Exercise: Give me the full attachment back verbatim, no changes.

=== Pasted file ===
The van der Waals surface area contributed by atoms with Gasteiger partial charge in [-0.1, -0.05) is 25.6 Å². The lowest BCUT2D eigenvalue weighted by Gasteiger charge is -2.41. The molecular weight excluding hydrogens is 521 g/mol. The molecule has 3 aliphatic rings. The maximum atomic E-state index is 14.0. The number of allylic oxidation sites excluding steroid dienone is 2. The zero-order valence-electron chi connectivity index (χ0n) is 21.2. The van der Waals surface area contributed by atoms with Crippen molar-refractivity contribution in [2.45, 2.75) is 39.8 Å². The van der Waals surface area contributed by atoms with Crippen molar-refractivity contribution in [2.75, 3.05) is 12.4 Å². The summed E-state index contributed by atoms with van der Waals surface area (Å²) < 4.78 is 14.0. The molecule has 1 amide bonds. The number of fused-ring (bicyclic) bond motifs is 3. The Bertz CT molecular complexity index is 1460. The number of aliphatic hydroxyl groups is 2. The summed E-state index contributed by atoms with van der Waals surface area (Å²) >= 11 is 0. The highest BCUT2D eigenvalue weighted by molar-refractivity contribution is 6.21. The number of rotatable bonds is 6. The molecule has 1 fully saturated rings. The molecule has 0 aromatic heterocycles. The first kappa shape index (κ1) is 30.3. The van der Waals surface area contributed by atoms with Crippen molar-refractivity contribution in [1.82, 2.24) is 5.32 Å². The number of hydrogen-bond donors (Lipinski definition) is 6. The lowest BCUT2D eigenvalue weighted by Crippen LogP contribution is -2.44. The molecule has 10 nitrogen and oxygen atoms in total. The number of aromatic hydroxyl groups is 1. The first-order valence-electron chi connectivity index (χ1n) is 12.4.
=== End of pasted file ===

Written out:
The van der Waals surface area contributed by atoms with Gasteiger partial charge in [-0.1, -0.05) is 25.6 Å². The lowest BCUT2D eigenvalue weighted by Gasteiger charge is -2.41. The molecular weight excluding hydrogens is 521 g/mol. The molecule has 3 aliphatic rings. The maximum atomic E-state index is 14.0. The number of allylic oxidation sites excluding steroid dienone is 2. The zero-order valence-electron chi connectivity index (χ0n) is 21.2. The van der Waals surface area contributed by atoms with Crippen molar-refractivity contribution in [2.45, 2.75) is 39.8 Å². The van der Waals surface area contributed by atoms with Crippen molar-refractivity contribution in [2.75, 3.05) is 12.4 Å². The summed E-state index contributed by atoms with van der Waals surface area (Å²) < 4.78 is 14.0. The molecule has 1 amide bonds. The number of fused-ring (bicyclic) bond motifs is 3. The Bertz CT molecular complexity index is 1460. The number of aliphatic hydroxyl groups is 2. The summed E-state index contributed by atoms with van der Waals surface area (Å²) >= 11 is 0. The highest BCUT2D eigenvalue weighted by molar-refractivity contribution is 6.21. The number of rotatable bonds is 6. The molecule has 1 fully saturated rings. The molecule has 0 aromatic heterocycles. The first kappa shape index (κ1) is 30.3. The van der Waals surface area contributed by atoms with Crippen molar-refractivity contribution in [1.82, 2.24) is 5.32 Å². The number of hydrogen-bond donors (Lipinski definition) is 6. The lowest BCUT2D eigenvalue weighted by Crippen LogP contribution is -2.44. The molecule has 10 nitrogen and oxygen atoms in total. The number of aromatic hydroxyl groups is 1. The first-order valence-electron chi connectivity index (χ1n) is 12.4.